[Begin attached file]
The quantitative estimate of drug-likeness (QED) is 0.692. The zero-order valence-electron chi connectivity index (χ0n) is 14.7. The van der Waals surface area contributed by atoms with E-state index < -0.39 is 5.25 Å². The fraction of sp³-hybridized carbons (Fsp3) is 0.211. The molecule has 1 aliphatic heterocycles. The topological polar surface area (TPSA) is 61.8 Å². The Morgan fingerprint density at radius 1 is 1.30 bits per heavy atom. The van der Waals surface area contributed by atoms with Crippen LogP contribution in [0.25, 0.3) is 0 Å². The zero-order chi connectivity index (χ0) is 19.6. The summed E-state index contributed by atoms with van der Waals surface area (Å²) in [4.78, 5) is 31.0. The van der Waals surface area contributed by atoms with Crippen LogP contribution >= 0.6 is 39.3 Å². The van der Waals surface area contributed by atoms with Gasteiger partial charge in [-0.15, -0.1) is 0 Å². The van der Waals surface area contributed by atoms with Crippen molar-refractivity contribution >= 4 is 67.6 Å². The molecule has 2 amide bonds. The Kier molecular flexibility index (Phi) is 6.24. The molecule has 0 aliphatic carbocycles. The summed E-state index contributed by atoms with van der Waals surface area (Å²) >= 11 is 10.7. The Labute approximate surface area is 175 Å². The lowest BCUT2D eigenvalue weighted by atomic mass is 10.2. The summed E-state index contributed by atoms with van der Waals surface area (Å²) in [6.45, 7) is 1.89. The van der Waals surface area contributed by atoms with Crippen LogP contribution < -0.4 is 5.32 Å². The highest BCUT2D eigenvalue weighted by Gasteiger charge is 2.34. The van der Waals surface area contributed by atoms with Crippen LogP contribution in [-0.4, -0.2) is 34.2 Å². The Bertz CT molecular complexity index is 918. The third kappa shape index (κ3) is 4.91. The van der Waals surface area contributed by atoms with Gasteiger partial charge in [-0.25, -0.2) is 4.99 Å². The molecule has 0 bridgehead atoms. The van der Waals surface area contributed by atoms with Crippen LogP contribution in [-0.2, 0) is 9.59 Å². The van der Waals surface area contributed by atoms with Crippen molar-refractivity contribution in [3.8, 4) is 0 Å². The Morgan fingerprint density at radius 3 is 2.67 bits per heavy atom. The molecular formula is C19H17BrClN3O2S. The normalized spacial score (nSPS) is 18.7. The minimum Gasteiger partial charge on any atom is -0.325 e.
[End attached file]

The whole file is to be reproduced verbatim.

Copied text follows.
The quantitative estimate of drug-likeness (QED) is 0.692. The zero-order valence-electron chi connectivity index (χ0n) is 14.7. The van der Waals surface area contributed by atoms with E-state index < -0.39 is 5.25 Å². The fraction of sp³-hybridized carbons (Fsp3) is 0.211. The molecule has 1 aliphatic heterocycles. The topological polar surface area (TPSA) is 61.8 Å². The Morgan fingerprint density at radius 1 is 1.30 bits per heavy atom. The van der Waals surface area contributed by atoms with Crippen LogP contribution in [0.25, 0.3) is 0 Å². The zero-order chi connectivity index (χ0) is 19.6. The summed E-state index contributed by atoms with van der Waals surface area (Å²) in [4.78, 5) is 31.0. The van der Waals surface area contributed by atoms with Crippen LogP contribution >= 0.6 is 39.3 Å². The van der Waals surface area contributed by atoms with Gasteiger partial charge in [-0.15, -0.1) is 0 Å². The van der Waals surface area contributed by atoms with Crippen molar-refractivity contribution >= 4 is 67.6 Å². The molecule has 2 amide bonds. The Kier molecular flexibility index (Phi) is 6.24. The molecule has 0 aliphatic carbocycles. The summed E-state index contributed by atoms with van der Waals surface area (Å²) >= 11 is 10.7. The Labute approximate surface area is 175 Å². The lowest BCUT2D eigenvalue weighted by atomic mass is 10.2. The summed E-state index contributed by atoms with van der Waals surface area (Å²) in [6.45, 7) is 1.89. The van der Waals surface area contributed by atoms with Crippen LogP contribution < -0.4 is 5.32 Å². The highest BCUT2D eigenvalue weighted by Gasteiger charge is 2.34. The van der Waals surface area contributed by atoms with Crippen LogP contribution in [-0.4, -0.2) is 34.2 Å². The Bertz CT molecular complexity index is 918. The third kappa shape index (κ3) is 4.91. The van der Waals surface area contributed by atoms with Gasteiger partial charge in [-0.25, -0.2) is 4.99 Å². The molecule has 0 bridgehead atoms. The van der Waals surface area contributed by atoms with Crippen LogP contribution in [-0.2, 0) is 9.59 Å². The van der Waals surface area contributed by atoms with Crippen molar-refractivity contribution in [3.8, 4) is 0 Å². The Morgan fingerprint density at radius 3 is 2.67 bits per heavy atom. The molecular formula is C19H17BrClN3O2S. The normalized spacial score (nSPS) is 18.7. The minimum Gasteiger partial charge on any atom is -0.325 e.